Of course, I’m not the only one noting the importance to Brontë aficionados of this day in January. Nick Holland has once again put together a lovely post on his blog devoted to Anne and all things Brontë. Please follow the link to: Happy Birthday Anne Brontë – 197 Today!

In Search of Anne Bronte by Nick Holland - Cover for Paperback edition to be released in May 2017

In Search of Anne Bronte by Nick Holland – Cover for Paperback edition to be released in May 2017

#Bronte200 is the Bronte Society‘s five-year programme celebrating the bicentenaries of the births of each of the Brontë siblings (who lived beyond childhood): Charlotte in 2016 (of course just completed and a resounding success), Branwell in 2017, Emily in 2018 and Anne in 2020.

Long-suffering, self-denying, reflective, and intelligent, a constitutional reserve and taciturnity placed and kept her in the shade, and covered her mind, and especially her feelings, with a sort of nun-like veil, which was rarely lifted.

I came across the above quote from Charlotte Brontë (whose view of her youngest sister is probably not always the most reliable source for a true understanding of Anne) long after I had already settled on the title Without the Veil Between, which I actually took from the last verse of Anne’s poem:

In Memory of a Happy Day in February by Anne Brontë

Blessed be Thou for all the joy
My soul has felt today!
O let its memory stay with me
And never pass away!

I was alone, for those I loved
Were far away from me,
The sun shone on the withered grass,
The wind blew fresh and free.

Was it the smile of early spring
That made my bosom glow?
‘Twas sweet, but neither sun nor wind
Could raise my spirit so.

Was it some feeling of delight,
All vague and undefined?
No, ’twas a rapture deep and strong,
Expanding in the mind!

Was it a sanguine view of life
And all its transient bliss
A hope of bright prosperity?
O no, it was not this!

It was a glimpse of truth divine
Unto my spirit given
Illumined by a ray of light
That shone direct from heaven!

I felt there was a God on high
By whom all things were made.
I saw His wisdom and his power
In all his works displayed.

But most throughout the moral world
I saw his glory shine;
I saw His wisdom infinite,
His mercy all divine.

Deep secrets of his providence
In darkness long concealed
Unto the vision of my soul
Were graciously revealed.

But while I wondered and adored
His wisdom so divine,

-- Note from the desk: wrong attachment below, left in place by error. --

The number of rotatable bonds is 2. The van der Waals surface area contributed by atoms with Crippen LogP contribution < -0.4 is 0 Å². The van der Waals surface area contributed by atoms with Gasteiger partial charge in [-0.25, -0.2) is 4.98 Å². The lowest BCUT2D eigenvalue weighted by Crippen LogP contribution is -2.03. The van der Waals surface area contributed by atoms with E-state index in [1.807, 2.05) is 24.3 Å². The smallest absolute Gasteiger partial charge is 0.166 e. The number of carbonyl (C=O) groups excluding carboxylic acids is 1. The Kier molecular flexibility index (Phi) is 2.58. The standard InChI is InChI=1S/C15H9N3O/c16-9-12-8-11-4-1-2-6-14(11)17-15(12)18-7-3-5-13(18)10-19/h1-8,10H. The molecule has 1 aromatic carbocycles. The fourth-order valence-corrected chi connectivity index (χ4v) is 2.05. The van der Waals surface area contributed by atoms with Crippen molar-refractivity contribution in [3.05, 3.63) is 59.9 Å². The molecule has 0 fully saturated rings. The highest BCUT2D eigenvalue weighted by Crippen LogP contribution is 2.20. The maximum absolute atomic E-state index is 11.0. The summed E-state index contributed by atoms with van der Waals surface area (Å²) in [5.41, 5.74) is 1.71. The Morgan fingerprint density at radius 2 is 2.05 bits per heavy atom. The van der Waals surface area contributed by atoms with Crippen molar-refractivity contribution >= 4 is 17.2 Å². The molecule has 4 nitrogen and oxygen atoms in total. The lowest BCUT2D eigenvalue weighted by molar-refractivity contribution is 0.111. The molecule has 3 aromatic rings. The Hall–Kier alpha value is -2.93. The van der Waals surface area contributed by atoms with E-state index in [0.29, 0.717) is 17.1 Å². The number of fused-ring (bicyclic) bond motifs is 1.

I did not tremble at his power,
I felt that God was mine.

I knew that my Redeemer lived,
I did not fear to die;
Full sure that I should rise again
To immortality.

I longed to view that bliss divine
  Which eye hath never seen,
Like Moses, I would see His face
  Without the veil between.

200px-AnneBronte

To continue the celebration of Anne’s birth day …

I offer you a couple of excerpts containing my interpretation of a journey to London Anne took with her sister Charlotte in July 1848 to see – surprise – their (well, Currer, Ellis and Acton Bell’s) publishers:

From Chapter Nineteen of Without the Veil Between ©

What a journey they had undertaken with only a few hours preparation and no time for planning around wet weather if such a thing was possible in the West Yorkshire climate. John Brown was able to find a lad with a cart who for one and six was willing to take their small trunk to Keighley station ahead of them. They had something to eat and drink before they set out with their father’s blessing despite his concerns about them walking into the threat of rain and traveling to and being in London alone.

“We’ve done it all before, Papa,” Charlotte reminded him with a squeeze of his hand, while forgetting Anne had never been to London or even out of her home county, except on long Pennine-rolling walks that lured her into Lancashire.

Anne almost backed out when her father bowed down for her to kiss him on the cheek and she realized Emily, who had been standing behind him, no longer was. Another opinion of Anne’s leaving came from Flossy who sat on her feet, leaned against her legs and looked up with begging eyes. Keeper could be heard barking in the back yard the way he did when Emily played fetch with him, possibly an explanation of where she had gone. Anne caught a glimpse of Branwell on the stairs.

By then Charlotte was adamant they must be on their way. “Even now I’m not sure we’ll avoid a soaking or catch the six-twenty train from Keighley to Leeds. If we don’t we’ll miss the overnight to London and our plans will be in disarray.”

Impulses not plans, Anne thought but knew better than to remark, already preparing herself to be understated during the days ahead. The last time Anne had been en route with Charlotte, she was a sickly, uncertain, inexperienced school girl. Of course, much had changed, but Charlotte still thought she knew better and expected Anne’s compliance.